Local Climber Scales Tallest Tree in Africa.

Eikestad News

January 2013

“The Tallest planted tree in Africa”

That is what an expedition of an international team of tree climbers discovered in January when they scaled some of the tallest champion trees in the country and measured the tallest one so far – a full 81.5 meters!

The team named the event Explore the Ancient Trees of Africa Expedition. Amoungst them was the well-known eikestadjan21013 newStellenbosch tree climber and owner of Trees Unlimited, Leon Visser. In 2011 Visser climbed and measured what was then thought to be the highest planted tree – 80m tall – situated in Magoebaskloof, Mpumalanga. This tree, a Eucalyptus Saligna gum, is one of the Magoebaskloof Trio, the tallest measured trees in the Woodbush state forest. These gum trees were all planted in 1906 and were known for being the tallest trees on the African Continent.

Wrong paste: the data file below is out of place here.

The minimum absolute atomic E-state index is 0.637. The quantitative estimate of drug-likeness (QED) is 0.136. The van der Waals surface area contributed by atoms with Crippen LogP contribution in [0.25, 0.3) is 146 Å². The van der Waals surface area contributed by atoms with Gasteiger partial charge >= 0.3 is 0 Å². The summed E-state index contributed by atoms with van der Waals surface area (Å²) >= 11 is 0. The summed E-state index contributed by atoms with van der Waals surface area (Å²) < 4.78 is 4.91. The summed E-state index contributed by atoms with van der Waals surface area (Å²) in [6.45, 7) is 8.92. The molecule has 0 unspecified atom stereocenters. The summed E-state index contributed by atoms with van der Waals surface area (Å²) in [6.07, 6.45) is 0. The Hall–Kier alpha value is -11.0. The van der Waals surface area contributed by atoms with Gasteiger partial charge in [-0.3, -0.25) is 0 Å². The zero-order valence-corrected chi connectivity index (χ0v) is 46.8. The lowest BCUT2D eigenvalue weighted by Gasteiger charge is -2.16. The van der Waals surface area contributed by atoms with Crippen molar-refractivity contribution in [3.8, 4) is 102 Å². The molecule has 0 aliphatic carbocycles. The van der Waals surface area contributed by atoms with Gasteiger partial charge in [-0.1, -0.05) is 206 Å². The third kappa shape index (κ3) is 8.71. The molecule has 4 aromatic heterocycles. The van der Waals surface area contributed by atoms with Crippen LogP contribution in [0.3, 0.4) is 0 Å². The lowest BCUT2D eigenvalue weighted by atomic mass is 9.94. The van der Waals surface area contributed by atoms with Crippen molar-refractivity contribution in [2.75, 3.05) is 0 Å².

The latest expedition ended on a “high” note on 26 January when the ream climbed the Magoebaskloof Trio and noticed another seemingly taller tree, next to the Trio. Visser swung across to the tree, scaled it and now it is the new champion of champions, standing at an unbelievable 81.5 m! This gum tree would tower above a building of 26 storeys, and is officially the new African record breaker.

The previous record holder was measured again and the new measurement indicates a growth rate of about 20-30cm per year. Visser, is however, convinced there are even taller trees still to be discovered in Magoebaskloof.

On 28 January the team scaled a stand of rose gum trees at the Satico plantation near Barberton. Despite being 30 years younger than the centenarian trees at Woodbush, these trees measured 72.3m in height, thereby earning them the status of the second tallest trees in the country and perhaps, the fastest growing trees locally.

For team leader, David Wiles of Britain, this expedition was a “once in a lifetime” event – the first of its kind in Africa and the first to be officially linked to a Champion Tree project anywhere in the world. Visser, who serves on the Champion Tree evaluation panel said the greatest value of this expedition was perhaps the awareness it created of our tree heritage.